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GarrettT

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For those that stay on the sand, dose silicates to cause diatoms to outcompete them, for all others, use a UV (properly).
We are 7 pages deep in this thread and this is literally the ONLY statement that we are trying to get across to people!

If you care to argue with this statement, PLEASE share your reasons as to why, so that this thread doesn't get derailed.

Also, yes, we know many different type of dinos exist, but the vast majority of them use the exact same method for removal. It's deceiving to say every dino needs a different and specific type of treatment. If you believe there is a type of dino that can't be managed using silicate dosing and UV sterilization, plz share.
 
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JNalley

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I imagine not ALL water will go through the sterilizer unless you have it directly plumbed into the return....but with Dinos.....aren't you supposed to plump it directly into the main tank?
If, in both scenarios, the water is circulated by a pump, then either the return does not get all water going through it, or the sterilizer ALSO gets all water flowing through it. Both things cannot be true at the same time.

But yes, mainly due to flow reasons (3x tank turnover is not ideal for filtration purposes), or ease of use (plumbing a UV in a Y off your return is a process best left for AFTER you combat the infestation) it is common to set up a sterilizer on a closed-loop directly in a display.
 

GarrettT

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Oh and my Nitrates run about 10 and Phosphates fluctuate between .03 and .1. So definitely do NOT have low nutrients. Luckily I can't see the Dinos - but they are there.
Are you using a Hanna URL checker for your po4? If not, I recommend that you raise your ppm. If so, that's a good number.
 
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clhardy5

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If, in both scenarios, the water is circulated by a pump, then either the return does not get all water going through it, or the sterilizer ALSO gets all water flowing through it. Both things cannot be true at the same time.

But yes, mainly due to flow reasons (3x tank turnover is not ideal for filtration purposes), or ease of use (plumbing a UV in a Y off your return is a process best left for AFTER you combat the infestation) it is common to set up a sterilizer on a closed-loop directly in a display.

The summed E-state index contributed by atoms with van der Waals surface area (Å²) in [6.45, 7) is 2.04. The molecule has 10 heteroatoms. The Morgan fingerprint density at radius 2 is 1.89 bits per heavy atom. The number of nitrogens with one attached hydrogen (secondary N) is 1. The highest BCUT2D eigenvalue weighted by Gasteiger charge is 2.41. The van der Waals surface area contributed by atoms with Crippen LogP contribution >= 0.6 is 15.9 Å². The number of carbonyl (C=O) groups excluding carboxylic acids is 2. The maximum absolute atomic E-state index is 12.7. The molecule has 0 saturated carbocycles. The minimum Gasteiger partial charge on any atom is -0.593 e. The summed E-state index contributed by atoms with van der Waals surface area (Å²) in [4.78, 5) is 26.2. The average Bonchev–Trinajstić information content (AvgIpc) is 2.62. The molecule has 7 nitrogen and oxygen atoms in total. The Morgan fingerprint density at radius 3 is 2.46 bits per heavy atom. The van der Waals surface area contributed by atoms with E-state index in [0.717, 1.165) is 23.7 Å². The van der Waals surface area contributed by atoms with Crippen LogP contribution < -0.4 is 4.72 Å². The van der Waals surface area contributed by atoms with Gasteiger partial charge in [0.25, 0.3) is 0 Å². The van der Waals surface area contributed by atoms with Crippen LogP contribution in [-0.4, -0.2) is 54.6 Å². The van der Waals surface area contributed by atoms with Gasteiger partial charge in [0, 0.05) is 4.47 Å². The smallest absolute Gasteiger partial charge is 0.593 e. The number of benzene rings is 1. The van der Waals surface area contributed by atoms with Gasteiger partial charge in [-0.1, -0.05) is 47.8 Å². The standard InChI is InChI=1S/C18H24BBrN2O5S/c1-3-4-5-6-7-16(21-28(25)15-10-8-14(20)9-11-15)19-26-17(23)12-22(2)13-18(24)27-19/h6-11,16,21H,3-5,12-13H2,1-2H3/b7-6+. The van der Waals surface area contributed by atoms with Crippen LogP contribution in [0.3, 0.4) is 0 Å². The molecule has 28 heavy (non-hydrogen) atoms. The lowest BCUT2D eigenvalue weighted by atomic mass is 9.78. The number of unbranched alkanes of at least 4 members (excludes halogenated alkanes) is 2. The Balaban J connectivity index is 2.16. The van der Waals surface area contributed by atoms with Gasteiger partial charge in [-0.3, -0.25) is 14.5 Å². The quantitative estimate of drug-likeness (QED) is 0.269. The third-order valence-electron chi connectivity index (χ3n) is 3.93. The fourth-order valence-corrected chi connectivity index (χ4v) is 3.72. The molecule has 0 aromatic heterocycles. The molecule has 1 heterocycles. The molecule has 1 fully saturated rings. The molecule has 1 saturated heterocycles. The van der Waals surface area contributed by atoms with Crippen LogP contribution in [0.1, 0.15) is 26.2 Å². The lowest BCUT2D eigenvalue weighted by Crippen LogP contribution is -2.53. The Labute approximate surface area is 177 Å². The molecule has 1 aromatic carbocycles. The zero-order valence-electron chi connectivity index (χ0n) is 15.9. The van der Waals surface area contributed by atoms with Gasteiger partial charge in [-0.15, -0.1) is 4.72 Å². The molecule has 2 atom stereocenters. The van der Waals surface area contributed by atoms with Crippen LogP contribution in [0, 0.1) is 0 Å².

True....I stand corrected.....but, then, not all the Dinos are going into the UV either.....especially not the ones clinging to the rocks or in the sand bed.
 

clhardy5

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Are you using a Hanna URL checker for your po4? If not, I recommend that you raise your ppm. If so, that's a good number.
Yes....I use Hanna URL for phosphates, and Hanna for nitrates as well. The last month or so, it hangs out right below/above .1. I don't have nuisance algae, so I'm fine with those numbers.
 
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GarrettT

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True....I stand corrected.....but, then, not all the Dinos are going into the UV either.....especially not the ones clinging to the rocks or in the sand bed.
If you can't remove the dinos from the rocks with a turkey baster, then silicate dosing is the only way to go imo, especially if one does a black out while running the UV. Now if I had dinos on the sand, I personally would recommend people go straight to silicate dosing.
 

Fishy888

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I've seen it in stores, but my LFS is a good 30min drive, so I just buy off amazon. Just know, you want your tank to look awful. Diatoms are not supposed to be visually appealing.
When you've been battling dinos for ages and the diatoms overtake the dinos, those diatoms look better than platinum....

For me running a 13 watt sterilizer in the Display, getting live rock from a friend who's tanks are mature and immaculate, getting flow high enough to gently tumble the sand bed, and getting my nutrients up, especially nitrates, fixed things for me.

Like many have said in this thread though, there are some who benefit from doing what I did and some who don't. Nothing is 100% guaranteed after all but the UV sterilizer, beneficial bacteria, and silicates have a high chance of working.
 

GarrettT

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Nothing is 100% guaranteed after all but the UV sterilizer, beneficial bacteria, and silicates have a high chance of working.
Honestly, I'd go far enough to say it is 100%. If not dosing silicate and/or UV sterilization, what other methods are reliably known to work? Both methods are highly aggressive and effective ime. If someone is still having issues with dinos, I'd bet any amount of money that they are feeding reef roids or some other type of coral ''aka dino'' food.